By Mallorie Rosenbluth Around here, we typically complain about brands that aren't living up to their social media potential, and praise those that do an amazing job in the space. Sometimes brands let us down in social media, but if we love their product or service, we let it slip (and plot ways to get their attention so we can offer up some guidance). But what about when social media outperforms the product or service you experience as a customer? Does a great social media presence make up for a lousy in-store or human experience? Can you forgive your favorite or most-used brands for not solving your problem (or really doing anything to fix a situation) if the community manager who works on the brand does an outstanding job engaging with you? Does saying "I'm sorry" on social media count if the brand doesn't ever put its money where its mouth is? I say no. And I've compiled several examples from Likeable employees of times when their favorite brands haven't come through after being super responsive and engaging on social media.
1. The first example I'll provide is my own, and it happened fairly recently. I stop at Pret A Manger every morning for an iced coffee and yogurt. I consider it $6.73 well spent because, to me, the coffee is fantastic and there are never lines (unlike some other mermaid-logo'd places). That, and it's halfway between the subway and the office, so it's uber convenient to boot. Some days, I even go back and get my lunch there. You could say I'm a super fan of Pret. Earlier this summer, I stopped in to get my coffee. After adding soy milk and sweetener, I walked out and took my first sip and got a huge mouthful of coffee grinds. Blech! Being a social media maniac, I took to Twitter where this pleasant (and prompt) exchange took place:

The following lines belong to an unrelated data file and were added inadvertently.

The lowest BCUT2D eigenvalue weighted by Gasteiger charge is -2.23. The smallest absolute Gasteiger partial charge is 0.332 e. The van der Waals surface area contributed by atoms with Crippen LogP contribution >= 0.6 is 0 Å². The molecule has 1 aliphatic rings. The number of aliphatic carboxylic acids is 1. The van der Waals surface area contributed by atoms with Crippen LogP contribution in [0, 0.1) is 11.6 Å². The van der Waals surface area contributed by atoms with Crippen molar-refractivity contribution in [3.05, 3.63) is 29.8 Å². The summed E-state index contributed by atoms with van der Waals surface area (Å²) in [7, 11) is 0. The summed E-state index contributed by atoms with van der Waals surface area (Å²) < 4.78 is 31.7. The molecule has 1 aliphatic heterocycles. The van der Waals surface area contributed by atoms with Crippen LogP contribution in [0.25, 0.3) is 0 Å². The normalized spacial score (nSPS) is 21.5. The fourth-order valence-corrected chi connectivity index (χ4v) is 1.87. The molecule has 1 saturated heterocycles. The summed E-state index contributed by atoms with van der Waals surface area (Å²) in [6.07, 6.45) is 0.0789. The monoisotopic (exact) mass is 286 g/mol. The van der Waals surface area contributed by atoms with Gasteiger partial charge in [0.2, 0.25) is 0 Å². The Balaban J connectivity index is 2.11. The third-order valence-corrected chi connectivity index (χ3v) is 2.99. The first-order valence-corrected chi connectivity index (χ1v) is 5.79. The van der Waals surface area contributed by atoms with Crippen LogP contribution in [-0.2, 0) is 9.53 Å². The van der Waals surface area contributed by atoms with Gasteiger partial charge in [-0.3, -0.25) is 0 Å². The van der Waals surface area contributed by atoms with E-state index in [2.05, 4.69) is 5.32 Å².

Awesome job, community managers! I DM'ed my email and someone from Customer Relations got back to me asking for details about the experience (location, etc.) and offered me a free breakfast. Wow! Awesome! I responded and was met with radio silence. I'm still waiting for that breakfast, Pret, almost two months later. My email went unanswered and the situation was never made right. The social media team (both overseas and in the U.S.) did an incredible job of capturing my tweet, responding to me, getting my information to take it off Twitter for a solve, and then the Customer Relations representative let it fall. I now get my breakfast elsewhere.
Let's do some quick math together, Pret. I spend a minimum of $33.65 a week at your location. With vacation and other travel, let's say I'm there about 42 weeks a year. You just lost $1,413.30. Maybe not a ton of money to a big company like you, but it's money you should invest to ensure that your corporate and store customer service teams perform as well as your social teams do.
2. Can we ever stop complaining about banks? I think it's the nature of business that people find reasons to be vocal about their disappointment with banks. But when it comes to social media, providing exceptional customer service is an easy way to do right by your customers. Count the small victories. But when you can't follow through and provide the right answers or fixes, why even bother being on social media?